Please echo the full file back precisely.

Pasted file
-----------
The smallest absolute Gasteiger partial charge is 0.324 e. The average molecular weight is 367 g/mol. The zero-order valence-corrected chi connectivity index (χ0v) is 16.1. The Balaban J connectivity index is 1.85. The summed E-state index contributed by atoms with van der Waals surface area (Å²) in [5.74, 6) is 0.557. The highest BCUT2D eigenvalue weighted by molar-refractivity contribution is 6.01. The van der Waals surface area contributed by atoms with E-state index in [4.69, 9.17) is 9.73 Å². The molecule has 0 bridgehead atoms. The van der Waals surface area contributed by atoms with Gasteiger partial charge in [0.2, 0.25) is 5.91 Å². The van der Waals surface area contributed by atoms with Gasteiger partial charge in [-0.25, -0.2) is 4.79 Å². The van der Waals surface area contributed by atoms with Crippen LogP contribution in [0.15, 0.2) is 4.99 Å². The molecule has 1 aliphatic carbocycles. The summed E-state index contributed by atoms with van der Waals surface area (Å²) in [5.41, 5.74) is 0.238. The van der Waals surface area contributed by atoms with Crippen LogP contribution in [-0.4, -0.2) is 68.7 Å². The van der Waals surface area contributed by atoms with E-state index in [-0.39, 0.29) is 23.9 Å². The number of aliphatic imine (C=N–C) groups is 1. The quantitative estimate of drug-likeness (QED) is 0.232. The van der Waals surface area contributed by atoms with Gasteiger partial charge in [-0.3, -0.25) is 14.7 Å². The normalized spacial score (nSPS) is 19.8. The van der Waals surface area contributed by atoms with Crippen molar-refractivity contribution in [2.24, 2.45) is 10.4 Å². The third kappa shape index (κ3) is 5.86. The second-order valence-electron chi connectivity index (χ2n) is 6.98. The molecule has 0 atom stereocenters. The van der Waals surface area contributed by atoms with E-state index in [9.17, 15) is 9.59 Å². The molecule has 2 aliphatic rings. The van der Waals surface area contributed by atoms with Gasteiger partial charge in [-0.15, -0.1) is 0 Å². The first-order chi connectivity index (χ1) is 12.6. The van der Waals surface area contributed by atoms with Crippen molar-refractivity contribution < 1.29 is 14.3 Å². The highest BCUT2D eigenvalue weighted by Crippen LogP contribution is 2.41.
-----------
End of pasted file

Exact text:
The smallest absolute Gasteiger partial charge is 0.324 e. The average molecular weight is 367 g/mol. The zero-order valence-corrected chi connectivity index (χ0v) is 16.1. The Balaban J connectivity index is 1.85. The summed E-state index contributed by atoms with van der Waals surface area (Å²) in [5.74, 6) is 0.557. The highest BCUT2D eigenvalue weighted by molar-refractivity contribution is 6.01. The van der Waals surface area contributed by atoms with E-state index in [4.69, 9.17) is 9.73 Å². The molecule has 0 bridgehead atoms. The van der Waals surface area contributed by atoms with Gasteiger partial charge in [0.2, 0.25) is 5.91 Å². The van der Waals surface area contributed by atoms with Gasteiger partial charge in [-0.25, -0.2) is 4.79 Å². The van der Waals surface area contributed by atoms with Crippen LogP contribution in [0.15, 0.2) is 4.99 Å². The molecule has 1 aliphatic carbocycles. The summed E-state index contributed by atoms with van der Waals surface area (Å²) in [5.41, 5.74) is 0.238. The van der Waals surface area contributed by atoms with Crippen LogP contribution in [-0.4, -0.2) is 68.7 Å². The van der Waals surface area contributed by atoms with E-state index in [-0.39, 0.29) is 23.9 Å². The number of aliphatic imine (C=N–C) groups is 1. The quantitative estimate of drug-likeness (QED) is 0.232. The van der Waals surface area contributed by atoms with Gasteiger partial charge in [-0.3, -0.25) is 14.7 Å². The normalized spacial score (nSPS) is 19.8. The van der Waals surface area contributed by atoms with Crippen molar-refractivity contribution in [2.24, 2.45) is 10.4 Å². The third kappa shape index (κ3) is 5.86. The second-order valence-electron chi connectivity index (χ2n) is 6.98. The molecule has 0 atom stereocenters. The van der Waals surface area contributed by atoms with E-state index in [9.17, 15) is 9.59 Å². The molecule has 2 aliphatic rings. The van der Waals surface area contributed by atoms with Gasteiger partial charge in [-0.15, -0.1) is 0 Å². The first-order chi connectivity index (χ1) is 12.6. The van der Waals surface area contributed by atoms with Crippen molar-refractivity contribution < 1.29 is 14.3 Å². The highest BCUT2D eigenvalue weighted by Crippen LogP contribution is 2.41.